Objectives: To investigate the efficacy and safety of an immunosuppressive regimen of steroid avoidance in combination with induction therapy and tacrolimus in liver transplant recipients. Materials and Methods: Eighty-two adult liver transplant recipients were randomized into 2 groups: standard protocol group (n=41) in which steroids were withdrawn 3 months after the operation, and a 24-hour steroid avoidance group (n=41) in which steroids were eliminated within 24-hours. The incidence of acute rejections, infections (bacterial, fungal, and cytomegalovirus), and metabolic complications were analyzed between the groups. Results: The incidence of early posttransplant diabetes mellitus and the average dosage of insulin consumption among diabetic recipients were significantly higher in recipients in the standard protocol group than in the 24-hour avoidance group (P <.05). In addition, the incidence of hypertension and infection during the follow-up were also higher in patients of the standard protocol group (P <.05). The incidence of hypertension in the early posttransplant period, hyperlipemia, and acute rejection during the follow-up were comparable between the groups (P >.05). Conclusions: Twenty-four hour steroid avoidance combined with induction therapy and tacrolimus maintenance is a safe and efficient immunosuppression strategy that can significantly reduce posttransplant infections and other complications owing to long-term use of steroids, without increasing the risk of acute rejection.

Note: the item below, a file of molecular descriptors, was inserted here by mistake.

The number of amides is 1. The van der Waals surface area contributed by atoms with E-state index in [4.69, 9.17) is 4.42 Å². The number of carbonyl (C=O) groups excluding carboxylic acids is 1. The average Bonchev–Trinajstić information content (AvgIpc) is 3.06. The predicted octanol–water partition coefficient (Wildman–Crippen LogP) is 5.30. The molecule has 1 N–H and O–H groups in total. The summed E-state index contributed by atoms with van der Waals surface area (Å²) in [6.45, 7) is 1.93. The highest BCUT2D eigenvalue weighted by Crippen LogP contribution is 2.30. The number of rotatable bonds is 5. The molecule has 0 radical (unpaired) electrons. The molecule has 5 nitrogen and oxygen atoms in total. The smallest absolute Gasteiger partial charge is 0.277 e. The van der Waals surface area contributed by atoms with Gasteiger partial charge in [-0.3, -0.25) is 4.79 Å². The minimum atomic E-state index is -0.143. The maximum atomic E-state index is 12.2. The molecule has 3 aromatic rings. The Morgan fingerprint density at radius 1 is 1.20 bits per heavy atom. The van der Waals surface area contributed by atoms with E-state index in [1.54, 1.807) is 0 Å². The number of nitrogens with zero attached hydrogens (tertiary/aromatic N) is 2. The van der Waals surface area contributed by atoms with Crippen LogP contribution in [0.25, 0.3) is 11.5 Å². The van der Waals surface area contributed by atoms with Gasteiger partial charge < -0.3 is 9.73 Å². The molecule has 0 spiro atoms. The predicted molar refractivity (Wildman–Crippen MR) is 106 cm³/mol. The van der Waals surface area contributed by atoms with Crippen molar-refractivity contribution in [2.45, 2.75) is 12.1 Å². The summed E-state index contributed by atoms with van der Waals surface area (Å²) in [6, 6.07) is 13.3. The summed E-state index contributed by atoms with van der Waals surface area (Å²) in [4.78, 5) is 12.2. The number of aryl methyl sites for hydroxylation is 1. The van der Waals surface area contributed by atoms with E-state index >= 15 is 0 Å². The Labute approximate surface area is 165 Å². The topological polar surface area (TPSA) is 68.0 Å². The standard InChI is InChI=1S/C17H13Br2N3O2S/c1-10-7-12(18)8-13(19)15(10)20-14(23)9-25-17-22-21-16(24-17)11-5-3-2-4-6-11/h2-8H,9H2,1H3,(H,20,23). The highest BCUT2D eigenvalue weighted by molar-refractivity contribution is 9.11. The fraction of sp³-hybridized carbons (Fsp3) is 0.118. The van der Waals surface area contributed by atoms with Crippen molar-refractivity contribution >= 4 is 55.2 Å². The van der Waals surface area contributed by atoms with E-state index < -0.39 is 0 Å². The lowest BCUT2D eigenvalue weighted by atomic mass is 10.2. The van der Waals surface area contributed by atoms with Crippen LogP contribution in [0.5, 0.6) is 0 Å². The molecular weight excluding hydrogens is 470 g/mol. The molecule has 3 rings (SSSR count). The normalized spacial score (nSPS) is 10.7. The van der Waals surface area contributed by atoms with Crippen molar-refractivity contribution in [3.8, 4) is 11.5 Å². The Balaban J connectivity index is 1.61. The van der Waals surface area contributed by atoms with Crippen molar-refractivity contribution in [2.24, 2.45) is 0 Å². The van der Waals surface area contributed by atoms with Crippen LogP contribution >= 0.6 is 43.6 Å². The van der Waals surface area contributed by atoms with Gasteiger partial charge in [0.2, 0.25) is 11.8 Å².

- Liver transplant
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